Deanna Isbister, director of leisure sales for the Island of Hawaii Visitors Bureau // © 2017 Toby Hoogs
Feature image (above): For clients seeking to connect with Hawaii Island in a new way, agents can suggest a sunrise experience atop Maunakea volcano. // © 2017 Hawaii Forest & Trail
As the Island of Hawaii Visitors Bureau’s director of leisure sales, Deanna Isbister provides U.S. and Canadian travel partners with steadfast support. From working with agents during destination training to interacting with them at trade shows, she gives them her complete attention.
Isbister demonstrates that same dedication when friends and family come to her island, lending her expert advice so that they get the most out of their vacation. Among her personal recommendations: a nighttime visit to Hawaii Volcanoes National Park to see the glowing lava, and a stop at Kona Historical Society for traditional bread-baking in a Portuguese stone oven.
Here, Isbister offers insights into recent Hawaii Island travel trends and practical ways to sell the destination.
What are your most effective sales tools for travel agents these days?
Our niche webinars have been attracting experienced agents who want to gain more in-depth knowledge of visitor trends. Some of our past webinars have focused on culinary travel; farm tours; voluntourism; botanical gardens; history and culture; and our five national parks and sites. Highlighting these topics has been a successful way of attracting a targeted audience seeking specific information and marketing resources.
Mainland trade shows and destination seminars also continue to be effective for agents who are looking for the latest updates to share with their clients.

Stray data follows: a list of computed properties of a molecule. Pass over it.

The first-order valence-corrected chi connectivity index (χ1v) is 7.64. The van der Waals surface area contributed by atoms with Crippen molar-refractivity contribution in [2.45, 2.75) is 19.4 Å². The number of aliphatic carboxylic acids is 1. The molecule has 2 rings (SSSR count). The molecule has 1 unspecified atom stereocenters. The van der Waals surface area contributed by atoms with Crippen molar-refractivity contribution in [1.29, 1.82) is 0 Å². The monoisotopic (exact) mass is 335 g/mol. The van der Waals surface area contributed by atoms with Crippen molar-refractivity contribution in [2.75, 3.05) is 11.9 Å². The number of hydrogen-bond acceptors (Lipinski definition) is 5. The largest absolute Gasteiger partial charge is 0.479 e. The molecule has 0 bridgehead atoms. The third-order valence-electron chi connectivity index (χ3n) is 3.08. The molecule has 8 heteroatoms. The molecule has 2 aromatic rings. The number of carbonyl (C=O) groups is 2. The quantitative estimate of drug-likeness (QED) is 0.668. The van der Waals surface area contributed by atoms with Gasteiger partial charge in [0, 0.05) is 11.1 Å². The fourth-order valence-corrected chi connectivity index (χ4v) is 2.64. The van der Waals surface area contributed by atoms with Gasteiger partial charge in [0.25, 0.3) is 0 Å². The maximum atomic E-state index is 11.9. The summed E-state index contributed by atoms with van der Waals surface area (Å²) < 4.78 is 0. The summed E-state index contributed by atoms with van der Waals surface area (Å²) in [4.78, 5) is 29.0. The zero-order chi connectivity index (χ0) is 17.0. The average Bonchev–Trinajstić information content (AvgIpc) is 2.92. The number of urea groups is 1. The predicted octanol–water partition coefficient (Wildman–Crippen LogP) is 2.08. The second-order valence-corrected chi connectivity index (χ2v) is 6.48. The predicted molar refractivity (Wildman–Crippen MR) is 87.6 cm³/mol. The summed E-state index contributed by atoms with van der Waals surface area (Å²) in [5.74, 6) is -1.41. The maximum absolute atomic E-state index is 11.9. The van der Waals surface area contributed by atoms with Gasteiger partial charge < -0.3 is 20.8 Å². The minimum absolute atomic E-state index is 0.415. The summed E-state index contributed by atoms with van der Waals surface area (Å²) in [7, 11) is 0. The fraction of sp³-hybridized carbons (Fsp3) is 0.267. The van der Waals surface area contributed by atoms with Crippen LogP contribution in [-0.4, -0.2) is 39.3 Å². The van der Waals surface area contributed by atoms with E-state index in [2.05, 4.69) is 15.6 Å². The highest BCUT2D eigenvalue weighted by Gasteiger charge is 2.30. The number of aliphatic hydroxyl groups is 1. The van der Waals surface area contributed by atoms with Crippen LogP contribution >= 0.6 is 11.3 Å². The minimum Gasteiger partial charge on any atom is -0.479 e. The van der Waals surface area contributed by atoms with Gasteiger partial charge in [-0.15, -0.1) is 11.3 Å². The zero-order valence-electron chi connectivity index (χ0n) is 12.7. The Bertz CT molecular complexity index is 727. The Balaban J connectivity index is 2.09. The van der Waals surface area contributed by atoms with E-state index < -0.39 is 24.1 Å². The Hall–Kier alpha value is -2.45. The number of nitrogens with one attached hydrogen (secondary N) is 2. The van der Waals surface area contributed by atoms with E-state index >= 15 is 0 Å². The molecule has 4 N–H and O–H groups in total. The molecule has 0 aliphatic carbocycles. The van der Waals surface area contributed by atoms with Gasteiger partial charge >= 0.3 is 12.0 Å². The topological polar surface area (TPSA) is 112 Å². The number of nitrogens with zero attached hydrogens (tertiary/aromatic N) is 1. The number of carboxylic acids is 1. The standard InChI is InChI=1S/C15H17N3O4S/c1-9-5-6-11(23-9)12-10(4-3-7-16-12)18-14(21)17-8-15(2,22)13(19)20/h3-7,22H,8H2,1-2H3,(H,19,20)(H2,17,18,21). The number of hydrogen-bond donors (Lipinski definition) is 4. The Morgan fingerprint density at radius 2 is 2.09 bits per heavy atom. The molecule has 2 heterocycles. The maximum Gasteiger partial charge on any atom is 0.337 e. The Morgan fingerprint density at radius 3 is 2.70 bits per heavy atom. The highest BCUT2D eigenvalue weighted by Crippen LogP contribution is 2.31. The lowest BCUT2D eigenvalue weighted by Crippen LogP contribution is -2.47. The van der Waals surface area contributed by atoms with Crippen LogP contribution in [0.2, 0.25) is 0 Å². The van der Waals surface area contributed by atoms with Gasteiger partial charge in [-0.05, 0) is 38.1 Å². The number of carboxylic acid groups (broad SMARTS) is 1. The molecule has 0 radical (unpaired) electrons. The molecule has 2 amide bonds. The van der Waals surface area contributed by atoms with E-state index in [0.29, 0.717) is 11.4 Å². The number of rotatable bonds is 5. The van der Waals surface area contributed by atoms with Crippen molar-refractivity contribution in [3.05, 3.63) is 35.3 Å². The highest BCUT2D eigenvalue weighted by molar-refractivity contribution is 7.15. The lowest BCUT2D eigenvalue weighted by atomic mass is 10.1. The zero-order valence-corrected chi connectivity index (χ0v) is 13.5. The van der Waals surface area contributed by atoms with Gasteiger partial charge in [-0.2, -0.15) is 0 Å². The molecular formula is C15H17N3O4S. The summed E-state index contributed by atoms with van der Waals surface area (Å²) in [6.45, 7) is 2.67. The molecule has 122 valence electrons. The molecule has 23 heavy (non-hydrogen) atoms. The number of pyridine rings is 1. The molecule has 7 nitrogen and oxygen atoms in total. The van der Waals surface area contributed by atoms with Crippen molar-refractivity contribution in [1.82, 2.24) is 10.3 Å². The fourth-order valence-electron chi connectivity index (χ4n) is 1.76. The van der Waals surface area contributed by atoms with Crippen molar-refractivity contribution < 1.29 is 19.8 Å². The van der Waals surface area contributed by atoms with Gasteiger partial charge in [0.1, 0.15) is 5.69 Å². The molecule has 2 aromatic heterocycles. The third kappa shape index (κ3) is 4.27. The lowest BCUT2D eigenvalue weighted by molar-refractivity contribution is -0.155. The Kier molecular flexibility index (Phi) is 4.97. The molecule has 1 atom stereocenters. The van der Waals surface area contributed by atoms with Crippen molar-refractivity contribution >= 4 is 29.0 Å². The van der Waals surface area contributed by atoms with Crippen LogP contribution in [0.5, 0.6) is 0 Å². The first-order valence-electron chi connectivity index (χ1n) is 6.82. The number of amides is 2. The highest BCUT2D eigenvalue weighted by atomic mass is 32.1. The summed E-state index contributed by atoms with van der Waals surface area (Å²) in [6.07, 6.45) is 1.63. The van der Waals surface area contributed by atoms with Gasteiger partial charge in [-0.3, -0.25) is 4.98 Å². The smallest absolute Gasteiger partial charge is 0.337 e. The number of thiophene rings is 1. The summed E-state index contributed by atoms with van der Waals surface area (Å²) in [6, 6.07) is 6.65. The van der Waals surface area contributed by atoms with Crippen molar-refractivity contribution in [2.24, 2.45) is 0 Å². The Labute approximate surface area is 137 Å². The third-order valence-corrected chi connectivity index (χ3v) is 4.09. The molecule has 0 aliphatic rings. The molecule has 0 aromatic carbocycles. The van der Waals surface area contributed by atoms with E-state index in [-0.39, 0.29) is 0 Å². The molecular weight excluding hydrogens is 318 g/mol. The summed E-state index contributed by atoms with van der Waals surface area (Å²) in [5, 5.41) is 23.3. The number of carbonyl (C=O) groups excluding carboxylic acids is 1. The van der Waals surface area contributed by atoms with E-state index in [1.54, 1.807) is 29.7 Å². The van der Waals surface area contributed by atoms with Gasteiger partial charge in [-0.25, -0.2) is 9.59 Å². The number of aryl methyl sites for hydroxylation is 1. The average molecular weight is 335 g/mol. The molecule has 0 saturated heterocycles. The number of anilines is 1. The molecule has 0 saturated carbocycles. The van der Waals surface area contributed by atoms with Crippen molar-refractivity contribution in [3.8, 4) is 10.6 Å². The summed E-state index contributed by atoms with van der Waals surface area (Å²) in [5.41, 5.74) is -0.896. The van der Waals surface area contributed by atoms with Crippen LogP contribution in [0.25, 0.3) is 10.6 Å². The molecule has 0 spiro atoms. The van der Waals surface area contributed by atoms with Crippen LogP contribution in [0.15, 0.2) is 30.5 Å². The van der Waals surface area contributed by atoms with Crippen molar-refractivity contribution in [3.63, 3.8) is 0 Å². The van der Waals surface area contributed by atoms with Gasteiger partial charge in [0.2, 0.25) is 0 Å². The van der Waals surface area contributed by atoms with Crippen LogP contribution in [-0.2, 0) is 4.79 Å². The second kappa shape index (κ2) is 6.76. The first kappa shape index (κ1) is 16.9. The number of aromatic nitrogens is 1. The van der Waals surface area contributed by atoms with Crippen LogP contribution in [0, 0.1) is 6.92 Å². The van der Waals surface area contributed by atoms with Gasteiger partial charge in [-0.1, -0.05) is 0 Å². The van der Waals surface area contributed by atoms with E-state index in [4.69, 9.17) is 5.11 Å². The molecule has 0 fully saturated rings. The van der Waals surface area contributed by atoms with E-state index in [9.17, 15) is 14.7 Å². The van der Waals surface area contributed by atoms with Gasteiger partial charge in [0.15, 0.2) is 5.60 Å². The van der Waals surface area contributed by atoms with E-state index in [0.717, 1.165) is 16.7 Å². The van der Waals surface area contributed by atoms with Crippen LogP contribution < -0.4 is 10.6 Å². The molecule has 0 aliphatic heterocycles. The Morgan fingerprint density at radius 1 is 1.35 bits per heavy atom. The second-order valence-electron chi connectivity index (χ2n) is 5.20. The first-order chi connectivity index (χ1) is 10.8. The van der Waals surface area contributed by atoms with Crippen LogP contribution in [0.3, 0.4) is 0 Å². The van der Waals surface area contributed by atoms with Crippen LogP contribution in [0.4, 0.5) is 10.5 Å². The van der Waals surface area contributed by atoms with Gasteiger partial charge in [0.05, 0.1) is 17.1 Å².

As travelers’ interests change, how are you adapting your message for agents?
We’ve seen a growing trend in travelers asking for hands-on experiences, so I advise agents to immerse their clients in educational activities across the island. For instance, our visitors can plant baby orchids to take home. They can roast their own 100 percent Kona coffee. They can plant a koa legacy tree, which they can revisit year after year and that later generations can enjoy.
What are a few examples of how you challenge travel agents to step up their Hawaii Island game?
Our seasoned travel partners are well-versed in our island's iconic spots, so we encourage them to dig a little deeper for their clients. Rather than having clients make a quick stop at Waipio Valley lookout, agents can book them a guided ATV or horseback ride to explore the valley and learn about its significant history.
Similarly, a drive through upcountry Waimea is beautiful. However, clients who visit Parker Ranch’s historic homes or Anna Ranch Heritage Center can find out more about the history of the “paniolo” (Hawaiian cowboy) culture.
Visiting Mauna Kea volcano’s summit for sunset and stargazing is extremely popular, so agents can suggest that clients try Hawaii Forest & Trail’s new sunrise tour instead. It’s just as exhilarating, but without the crowds.
How has Hawaii Island’s visitor profile changed in recent years?
We see more travelers seeking their own personalized and interactive activities, which they want to share instantly on social media. They are finding the small, quaint towns with local eateries, shops and artisans. Beyond the beaches and resorts, visitors want to hike and swim with a local tour guide who has access to private land and waterfalls.
What are the latest infrastructure changes on Hawaii Island, and how are they impacting travel?
Kona International Airport has officially become Ellison Onizuka Kona International Airport at Keahole. The airport is undergoing a $75 million expansion project, which will result in an upgraded facility that will enhance the customer experience.
Improvements to Daniel K. Inouye Highway (known locally as Saddle Road) are anticipated to be completed this year, making it easier for drivers to travel across the middle of the island between the east and west coasts while enjoying scenic views.